Faye headed back to the cars at the Coire Mhic Nobuil car park while the rest of us plodded up to the Horns of Alligin. The plod is long, but very much worth it. The Horns are one of the several highlights of the Alligin round and they lived up to their name. Approached from this angle, they are mostly walking with a couple of sections of scrambling up the terraces, and what scrambling exists, is a lot of fun. The drop off the northern side is quite sheer, but all the climbing happens on the south side and I was pleased to discover it was on the right side of my capabilities. I would almost consider doing it in winter. A couple of moves felt sketchy on the final descent to Sgurr Mhor, but I never felt in danger. That, I am pleased about.

Beinn Alligin

All the while, the fire over at Liathach sent higher and higher plumes of smoke. Oddly enough, I didn't think much about it even though it began obscuring views from Beinn Alligin. As we had a rest at the far end of the pinnacles, the light was tinted yellow and the smell of burning was in the air. I began to think I may not get to take my 360 panorama from Sgurr Mhor after all.

It's a straight walk up to the top, take-no-prisoners style, and then you're right out on the summit. And then the sea comes into view. And the view is to die for.

The thrill was unbelievable. This must be the Hebrides at their best, and I could linger there for hours. For the duration we were there, a couple were sitting on the grass looking out to the west. Everybody else was moving on and I followed on too. This isn't stuff you don't want to forget.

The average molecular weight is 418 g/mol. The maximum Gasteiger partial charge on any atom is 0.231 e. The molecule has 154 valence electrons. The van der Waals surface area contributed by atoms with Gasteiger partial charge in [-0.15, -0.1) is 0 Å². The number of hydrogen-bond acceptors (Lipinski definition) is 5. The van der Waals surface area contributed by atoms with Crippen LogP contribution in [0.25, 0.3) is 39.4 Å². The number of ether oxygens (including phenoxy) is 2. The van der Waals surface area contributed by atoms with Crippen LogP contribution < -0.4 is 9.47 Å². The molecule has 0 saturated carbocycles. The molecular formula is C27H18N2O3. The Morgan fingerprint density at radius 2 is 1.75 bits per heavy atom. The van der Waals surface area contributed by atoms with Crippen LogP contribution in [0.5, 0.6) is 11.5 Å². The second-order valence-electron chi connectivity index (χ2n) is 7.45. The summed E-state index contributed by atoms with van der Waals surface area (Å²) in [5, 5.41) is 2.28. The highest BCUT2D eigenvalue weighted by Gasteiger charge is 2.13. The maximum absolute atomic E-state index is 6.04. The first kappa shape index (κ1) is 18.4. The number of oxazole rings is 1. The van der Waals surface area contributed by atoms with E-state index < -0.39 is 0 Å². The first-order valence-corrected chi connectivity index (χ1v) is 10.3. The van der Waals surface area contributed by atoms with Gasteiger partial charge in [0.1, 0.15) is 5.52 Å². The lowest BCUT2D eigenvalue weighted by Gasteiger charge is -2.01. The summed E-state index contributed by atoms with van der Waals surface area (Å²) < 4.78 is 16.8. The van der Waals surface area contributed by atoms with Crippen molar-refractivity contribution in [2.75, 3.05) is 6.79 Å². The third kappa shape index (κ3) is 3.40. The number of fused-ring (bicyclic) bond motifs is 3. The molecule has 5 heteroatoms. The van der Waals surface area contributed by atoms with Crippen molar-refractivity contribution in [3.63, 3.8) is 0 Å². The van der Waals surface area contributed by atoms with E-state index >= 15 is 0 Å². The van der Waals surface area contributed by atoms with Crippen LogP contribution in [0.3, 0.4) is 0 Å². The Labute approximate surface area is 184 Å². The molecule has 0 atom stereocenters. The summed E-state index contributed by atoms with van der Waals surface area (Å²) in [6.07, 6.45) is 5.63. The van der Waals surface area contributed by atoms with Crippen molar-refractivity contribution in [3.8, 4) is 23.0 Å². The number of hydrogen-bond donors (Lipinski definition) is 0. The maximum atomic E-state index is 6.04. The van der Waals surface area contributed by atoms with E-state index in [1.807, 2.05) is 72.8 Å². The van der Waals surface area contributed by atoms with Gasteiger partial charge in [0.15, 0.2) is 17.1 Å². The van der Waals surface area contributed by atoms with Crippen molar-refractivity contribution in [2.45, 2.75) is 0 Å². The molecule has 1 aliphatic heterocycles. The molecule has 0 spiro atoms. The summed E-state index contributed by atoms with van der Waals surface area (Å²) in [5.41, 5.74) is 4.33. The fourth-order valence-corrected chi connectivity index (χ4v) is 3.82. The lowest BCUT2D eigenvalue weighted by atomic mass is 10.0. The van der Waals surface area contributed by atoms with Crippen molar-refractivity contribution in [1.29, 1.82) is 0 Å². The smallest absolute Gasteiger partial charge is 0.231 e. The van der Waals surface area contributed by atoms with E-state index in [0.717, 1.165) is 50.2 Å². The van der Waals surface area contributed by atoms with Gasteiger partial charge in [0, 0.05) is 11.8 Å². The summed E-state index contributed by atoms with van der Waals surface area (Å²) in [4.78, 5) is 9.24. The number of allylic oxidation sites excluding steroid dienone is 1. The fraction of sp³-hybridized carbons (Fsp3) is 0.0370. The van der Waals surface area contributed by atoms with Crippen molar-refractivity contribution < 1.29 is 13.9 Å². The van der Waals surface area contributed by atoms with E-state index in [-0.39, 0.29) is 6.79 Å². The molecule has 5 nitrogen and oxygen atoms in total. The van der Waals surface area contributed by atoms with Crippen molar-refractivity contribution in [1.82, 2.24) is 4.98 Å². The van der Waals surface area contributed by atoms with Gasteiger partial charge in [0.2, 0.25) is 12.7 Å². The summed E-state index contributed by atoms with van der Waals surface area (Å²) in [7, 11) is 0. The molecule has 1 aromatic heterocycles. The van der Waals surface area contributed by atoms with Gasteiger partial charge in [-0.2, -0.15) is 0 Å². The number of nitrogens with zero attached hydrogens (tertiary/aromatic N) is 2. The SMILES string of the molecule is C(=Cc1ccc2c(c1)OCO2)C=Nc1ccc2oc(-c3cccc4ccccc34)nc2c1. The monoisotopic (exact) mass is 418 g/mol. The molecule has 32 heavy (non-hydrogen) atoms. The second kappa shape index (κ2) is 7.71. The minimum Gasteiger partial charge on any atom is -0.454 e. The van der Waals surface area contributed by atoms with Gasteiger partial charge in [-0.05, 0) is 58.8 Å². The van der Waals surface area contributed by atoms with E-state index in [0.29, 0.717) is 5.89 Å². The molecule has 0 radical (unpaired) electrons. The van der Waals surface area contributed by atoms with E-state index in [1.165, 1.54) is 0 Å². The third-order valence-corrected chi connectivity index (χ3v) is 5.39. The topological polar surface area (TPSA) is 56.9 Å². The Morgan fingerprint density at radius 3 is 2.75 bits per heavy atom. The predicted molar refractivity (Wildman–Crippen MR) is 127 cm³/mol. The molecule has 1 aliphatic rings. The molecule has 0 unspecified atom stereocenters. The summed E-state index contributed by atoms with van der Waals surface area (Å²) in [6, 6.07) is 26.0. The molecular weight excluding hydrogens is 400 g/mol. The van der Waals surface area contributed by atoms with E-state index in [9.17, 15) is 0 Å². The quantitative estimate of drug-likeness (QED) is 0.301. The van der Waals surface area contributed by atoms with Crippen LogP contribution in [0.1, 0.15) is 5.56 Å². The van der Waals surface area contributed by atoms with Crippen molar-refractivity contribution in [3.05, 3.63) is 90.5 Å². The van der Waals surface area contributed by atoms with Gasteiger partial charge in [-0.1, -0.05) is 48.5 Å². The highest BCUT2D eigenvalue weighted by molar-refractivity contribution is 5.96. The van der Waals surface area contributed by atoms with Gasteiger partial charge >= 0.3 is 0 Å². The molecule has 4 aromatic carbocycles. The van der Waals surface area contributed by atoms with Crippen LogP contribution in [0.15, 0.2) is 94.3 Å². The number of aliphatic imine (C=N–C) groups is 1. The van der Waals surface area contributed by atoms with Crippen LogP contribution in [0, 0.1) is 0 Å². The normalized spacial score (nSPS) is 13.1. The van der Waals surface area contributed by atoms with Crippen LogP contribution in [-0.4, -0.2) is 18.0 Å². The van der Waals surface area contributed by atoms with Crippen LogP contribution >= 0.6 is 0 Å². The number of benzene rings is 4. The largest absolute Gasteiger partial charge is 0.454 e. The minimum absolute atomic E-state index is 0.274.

Like that wasn't enough, we walked off the summit as the great gash of Alligin - Eag Dhubh - filled the void below us. Jim reminded me of it - and of course! I was so caught up in everything else, I'd completely forgotten about it. Like most of Beinn Alligin, it's another stunning piece of architecture and seeing photographs had left me completely unprepared for the size of this thing. It really fills your entire view - when you stand and look at it, you are both above and below it. The view through the slot and down into the corrie is mind-bending.

On the way to Tom na Gruagaich I saw some kind of eagle above the hill - perhaps a golden or sea eagle? It is in the picture top right, I would be interested to know. We regrouped on Tom na Gruagaich, which was also Colin's 200th Munro. And what a place to have it. We took a break, I got great photographs and Colin had his mountain. That had been the purpose of the trip, after all.


And to complete the fun, a 3000-foot knee-battering descent followed. Well - it's not quite so bad but it's a steep one. I talked to Gerry a lot about his Munro round the year before, started to feel like I was doing a game of twenty questions (hope he didn't mind the relentless questions!). But what an interesting thing to have done. (No less, at the age of 66) And I admit to toying with the idea from time to time, too...